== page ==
Bates Letter to DNR Board

To the Natural Resources Board:

I am writing in regards to the request before you to harvest white/albino deer in Wisconsin, and specifically to the statement in the request: “Some landowners report seeing only white deer during the hunting season and dominant white bucks seem to chase other bucks away preventing harvest opportunities.”

This statement has no merit biologically. For one, the math simply doesn’t work. You may know how recessive traits work, but if not, here’s how it works with deer. Because albinism is a recessive genetic trait, both parents must carry the recessive gene before an albino fawn can potentially be produced. All genes are paired in the offspring, one gene in each pair coming from each parent. So, in an individual deer, when a recessive gene is paired with a dominant gene, the traits displayed by the recessive gene remain hidden. But when two deer with the recessive genes mate, the two recessive genes can get paired and become dominant.

No one knows how many deer carry the recessive trait for albinism, but in humans, about one in 200 people carry it, which only translates into about one in 20,000 humans actually becoming albinos.

Why such a difference in numbers between “normal” and albino offspring? Unless both parents carry the recessive gene, their offspring can’t inherit a recessive gene. Since recessive genes for albinism are rare in the first place, the chances of two deer with the recessive gene finding each other and mating are even rarer. Even then, it’s still only a one-in-four chance that the offspring they produce will be an albino. That’s why mammalogists estimate that only one in 10,000 fawns will be an albino.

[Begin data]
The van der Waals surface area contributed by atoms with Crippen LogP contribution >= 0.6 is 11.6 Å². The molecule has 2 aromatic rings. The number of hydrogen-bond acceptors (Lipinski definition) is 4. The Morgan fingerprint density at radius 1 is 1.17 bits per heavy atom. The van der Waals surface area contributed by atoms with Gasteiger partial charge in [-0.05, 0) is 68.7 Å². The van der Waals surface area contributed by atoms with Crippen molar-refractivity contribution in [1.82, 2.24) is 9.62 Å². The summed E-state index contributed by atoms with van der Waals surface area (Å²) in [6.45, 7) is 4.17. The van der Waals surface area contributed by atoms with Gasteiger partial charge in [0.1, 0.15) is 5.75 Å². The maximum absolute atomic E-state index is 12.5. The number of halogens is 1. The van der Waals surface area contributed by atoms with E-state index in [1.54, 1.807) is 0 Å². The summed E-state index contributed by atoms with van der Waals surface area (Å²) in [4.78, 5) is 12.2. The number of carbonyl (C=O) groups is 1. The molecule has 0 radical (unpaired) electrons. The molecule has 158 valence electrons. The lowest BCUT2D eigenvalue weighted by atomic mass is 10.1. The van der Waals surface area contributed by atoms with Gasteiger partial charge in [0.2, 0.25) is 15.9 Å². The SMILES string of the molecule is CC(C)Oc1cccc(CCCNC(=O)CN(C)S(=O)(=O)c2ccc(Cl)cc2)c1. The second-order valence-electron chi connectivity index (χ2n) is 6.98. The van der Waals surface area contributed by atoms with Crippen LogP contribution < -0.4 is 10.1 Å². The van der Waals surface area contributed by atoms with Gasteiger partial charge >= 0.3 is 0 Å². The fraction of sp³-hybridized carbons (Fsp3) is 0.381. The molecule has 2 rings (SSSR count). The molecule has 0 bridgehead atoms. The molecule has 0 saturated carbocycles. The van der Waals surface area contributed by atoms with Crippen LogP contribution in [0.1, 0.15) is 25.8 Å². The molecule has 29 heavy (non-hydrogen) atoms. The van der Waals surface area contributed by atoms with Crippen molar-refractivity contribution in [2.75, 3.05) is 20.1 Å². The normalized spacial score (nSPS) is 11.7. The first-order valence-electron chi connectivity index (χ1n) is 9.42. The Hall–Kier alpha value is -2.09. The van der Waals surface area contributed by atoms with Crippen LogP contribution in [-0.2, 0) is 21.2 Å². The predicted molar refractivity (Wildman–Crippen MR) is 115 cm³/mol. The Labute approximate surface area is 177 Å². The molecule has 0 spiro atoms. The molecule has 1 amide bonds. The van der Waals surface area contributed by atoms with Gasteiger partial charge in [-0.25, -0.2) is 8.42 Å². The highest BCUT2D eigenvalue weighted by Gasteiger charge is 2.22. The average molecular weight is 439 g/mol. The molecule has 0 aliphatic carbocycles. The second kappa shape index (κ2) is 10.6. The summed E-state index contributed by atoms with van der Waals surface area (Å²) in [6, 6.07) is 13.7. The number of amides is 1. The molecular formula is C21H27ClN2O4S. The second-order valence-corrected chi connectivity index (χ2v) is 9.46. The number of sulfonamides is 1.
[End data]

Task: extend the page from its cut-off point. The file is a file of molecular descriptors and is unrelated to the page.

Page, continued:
Here’s how it works:

A normally-colored doe with no recessive genes bred to a normally-colored buck with no recessive genes will always produce a normally-colored deer.

  • Two normally-colored deer that both carry the recessive gene would have a one-in-four chance of producing an albino fawn.
  • An albino doe or buck bred to a normal deer with no recessive gene for albinism will always produce normally-colored fawns.
  • An albino doe or buck bred to a normal deer with the recessive gene would have a on-in-two chance of producing an albino fawn.
  • An albino doe bred to an albino buck will always produce albino fawns.

The bottom line is that we are not being overrun with white deer, nor will we ever be – the math regarding albinism simply insures the trait will remain very uncommon to rare.

As for white bucks chasing off brown bucks, there’s nothing in the scientific literature to support this. Interestingly, most people who support hunting white deer say the opposite – that white deer are inferior and should be removed from the gene pool.

As with albinism in humans and other mammals, there is no evidence that albinos are genetically superior or genetically inferior.

Thus, there is no biological reason to hunt white deer. Nor for that matter is there a biological reason to not hunt them. It’s purely a matter of values and desires. The hunters want a white mount for the same reason that non-hunters want the white deer protected – they’re beautiful and rare.

So, the question comes down to what do the people of the state want in regards to this animal. By asking only the Conservation Congress, you will get a biased sample given that most attendees are hunters. Ask the general public, and the vast majority will want white deer protected. The white deer in our area (Vilas, Oneida, Iron counties) are a huge tourist draw, and a point of pride and pleasure for most locals. Open a hunting season on them and watch the frenzied efforts to get a white mount, and the repulsion of the general public to the hunt. Want a bad name for hunters? Open an unnecessary season on white deer.


John Bates